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Cookies are not the enemy: Smarter ways of thinking about food during the holidays

Make conscious choices, learn to "surf the urge" and have a plan for food pushers.

Christmas cookies
There is a certain Cookie Canon - the classics, the old reliables, the cookies that can appeal to a crowd. Photo by Tom McCorkle for The Washington Post.
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It's an annual holiday tradition that kicks off at Thanksgiving and continues through New Year's: food guilt. Caught between the desire to enjoy holiday favorites and the fear of putting on extra pounds, people bond over the sharing of timeworn tips such as "eat before you go to a party" or "try to fill up on vegetables before you hit the rest of the buffet" - joyless cliches that really don't work. Then, on Jan. 2, they join a gym.

As a dietitian and a certified intuitive-eating counselor, I find that my clients often fall into one of two extremes: plunging into overindulgence or retreating into deprivation. But I know there's a better way to handle the endless parties, cookie-baking co-workers, eggnog lattes and family members pushing second (or third) helpings. My alternatives? Calling a timeout on obsessing over how many carbs or calories are "allowed" or labeling foods as "good" or "bad," in favor of a more meaningful approach - focusing on how they want to feel at the end of the meal, party or evening. The result? Feeling happier, healthier and more at peace. Here's how to try it yourself.

Make conscious choices

Often, food regret happens because we eat on autopilot, pulled along by momentary impulses and others' decisions and desires ("Oh, they're having seconds, so I will, too," or, "I guess I have to try this pie . . . they made it"). In these situations, ask yourself a few reflective questions: What are the holidays about to me? What foods do I look forward to each year? What foods do I always eat that in hindsight I really could care less about?

A habit worth cultivating, before each meal or gathering, is to ask yourself how you want to feel when it's over. Then consider what foods look good, will taste good and make you feel good. Once you have consciously chosen what you want to eat, honor your right to enjoy it guilt-free, even if friends, family or co-workers raise an eyebrow.


Know a craving from an impulse

A true craving - such as when you are yearning for a favorite dish that you haven't enjoyed since last year's holidays - is a slow burn, whereas a food impulse comes on suddenly, often because you see or smell a tempting food. Another difference: A food impulse is generally "of the moment" and will fade if you let it, while a craving lingers or keeps returning.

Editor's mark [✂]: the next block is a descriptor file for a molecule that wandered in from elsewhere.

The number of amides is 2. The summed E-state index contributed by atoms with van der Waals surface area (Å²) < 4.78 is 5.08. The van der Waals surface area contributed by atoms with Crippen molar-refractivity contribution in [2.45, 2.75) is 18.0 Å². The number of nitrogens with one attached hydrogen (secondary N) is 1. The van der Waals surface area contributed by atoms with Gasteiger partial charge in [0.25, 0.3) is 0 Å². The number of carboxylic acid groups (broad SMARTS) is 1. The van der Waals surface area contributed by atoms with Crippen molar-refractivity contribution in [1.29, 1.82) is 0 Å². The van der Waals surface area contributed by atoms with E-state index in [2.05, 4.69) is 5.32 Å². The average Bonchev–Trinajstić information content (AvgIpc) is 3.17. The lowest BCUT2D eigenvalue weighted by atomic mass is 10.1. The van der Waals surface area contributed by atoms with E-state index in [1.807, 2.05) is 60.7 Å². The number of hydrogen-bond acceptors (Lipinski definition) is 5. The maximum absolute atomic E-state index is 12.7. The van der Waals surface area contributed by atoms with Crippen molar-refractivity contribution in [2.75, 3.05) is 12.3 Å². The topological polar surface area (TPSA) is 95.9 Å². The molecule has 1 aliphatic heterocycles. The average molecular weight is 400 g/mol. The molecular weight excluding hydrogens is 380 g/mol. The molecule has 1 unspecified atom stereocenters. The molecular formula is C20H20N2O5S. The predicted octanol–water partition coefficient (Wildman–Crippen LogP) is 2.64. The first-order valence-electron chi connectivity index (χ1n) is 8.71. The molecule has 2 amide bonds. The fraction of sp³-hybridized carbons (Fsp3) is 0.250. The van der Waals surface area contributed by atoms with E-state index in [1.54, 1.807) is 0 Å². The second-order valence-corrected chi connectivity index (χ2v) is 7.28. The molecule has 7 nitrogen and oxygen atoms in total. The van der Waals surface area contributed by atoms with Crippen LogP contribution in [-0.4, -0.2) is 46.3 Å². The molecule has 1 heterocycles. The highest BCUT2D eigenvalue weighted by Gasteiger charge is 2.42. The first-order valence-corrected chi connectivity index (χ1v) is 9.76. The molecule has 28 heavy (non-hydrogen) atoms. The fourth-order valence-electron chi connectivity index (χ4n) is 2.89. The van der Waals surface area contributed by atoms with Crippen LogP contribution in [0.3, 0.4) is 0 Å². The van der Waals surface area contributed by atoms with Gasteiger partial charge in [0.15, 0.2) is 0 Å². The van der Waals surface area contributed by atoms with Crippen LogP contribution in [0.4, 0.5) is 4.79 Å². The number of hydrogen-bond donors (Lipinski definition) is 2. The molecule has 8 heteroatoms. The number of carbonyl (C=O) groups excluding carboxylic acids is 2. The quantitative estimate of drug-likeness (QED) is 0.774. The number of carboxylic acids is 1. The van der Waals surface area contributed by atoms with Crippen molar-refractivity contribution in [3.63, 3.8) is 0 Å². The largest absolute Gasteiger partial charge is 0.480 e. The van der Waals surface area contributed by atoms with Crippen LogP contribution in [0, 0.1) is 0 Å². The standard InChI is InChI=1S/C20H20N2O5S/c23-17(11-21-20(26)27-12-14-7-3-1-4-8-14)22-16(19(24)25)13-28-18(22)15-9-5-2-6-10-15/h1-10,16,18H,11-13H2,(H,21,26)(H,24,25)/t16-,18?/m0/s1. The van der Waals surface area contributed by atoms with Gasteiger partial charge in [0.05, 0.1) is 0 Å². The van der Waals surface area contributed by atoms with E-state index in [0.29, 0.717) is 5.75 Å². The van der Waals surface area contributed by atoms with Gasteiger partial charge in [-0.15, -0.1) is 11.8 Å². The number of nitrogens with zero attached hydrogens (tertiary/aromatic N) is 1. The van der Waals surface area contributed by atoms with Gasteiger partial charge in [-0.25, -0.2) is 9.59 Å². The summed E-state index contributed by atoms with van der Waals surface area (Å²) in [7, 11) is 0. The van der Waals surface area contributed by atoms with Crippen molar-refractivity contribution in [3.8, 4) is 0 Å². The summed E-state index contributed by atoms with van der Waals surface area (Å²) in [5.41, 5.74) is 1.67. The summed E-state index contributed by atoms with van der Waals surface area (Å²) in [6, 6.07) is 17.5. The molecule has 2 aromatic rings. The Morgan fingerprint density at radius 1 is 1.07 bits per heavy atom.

One technique for dealing with an impulse-type craving is to "surf the urge" rather than trying to block it. Imagine your craving as an ocean wave, and watch as it builds, peaks, then dissipates. What doesn't work is chasing or "eating around" a true craving with foods you deem more acceptable. If what you truly crave is a sugar cookie, trying to satisfy it with cinnamon rice cakes won't work - plus, you may end up eating more than if you had just let yourself enjoy the cookie.

Develop a plan for food pushers

Are you a people-pleaser? Does this extend to food? If so, you should prepare strategies for enforcing your personal boundaries without stepping on toes.

One good tactic is to start with a smile and a compliment: "Wow, that looks delicious," or, "That's so nice of you!" Next, deflect: "Too bad I'm not hungry right now," or, "Wow, I wish I hadn't just eaten lunch . . . I'm stuffed!" If you know the pusher won't be checking up on you, you can say, "I'll have some in a little while."

If none of that works, "No thank you" is always a perfectly acceptable response. Although most food pushers mean well, you're under no obligation to eat food you didn't plan for, aren't hungry for or simply don't want.

Show yourself compassion


Do you find this time of year more stressful than special? Family dynamics being what they are, the holidays can bring a lot of heavy emotional baggage, just as comfort foods - sweet and creamy or crunchy and salty - are close at hand.

If food is your primary - or only - way of coping, this is not the time to pull the blanket out from under yourself. Instead, consider making 2019 the year to get the help you need to develop a more robust set of coping skills.

More food for thought

  • The holiday season can be hectic, making it easy to skip or delay meals. Or, if you have a history of dieting, you might be skipping meals to "save" calories for a holiday gathering. Either can lead to food choices that you don't feel good about in hindsight. Honor your hunger by planning and eating regularly spaced meals.
  • Instead of falling into the all-or-nothing trap - guiltily deciding that anything goes because you've already blown it by overindulging - use curiosity and compassion to reflect on what is happening. Stress? Mindlessness? Lack of boundaries? Extreme hunger?
  • Don't try to arbitrarily fill up on celery sticks at the holiday buffet, but do listen to your body. You'll probably find it craves some lighter fare - such as vegetables - to balance richer holiday delights. Maintaining daily healthful eating habits during the holidays helps bookend those meals that are intended to be special to the season.

Although the modern food environment gives most of us year-round access to almost any food we desire, the holidays are still special - plan to enjoy them, thoughtfully.

This article was written by Carrie Dennett , for The Washington Post.

Registered dietitian is author of "Healthy for Your Life: A Holistic Approach to Optimal Wellness" and owner of Nutrition by Carrie.

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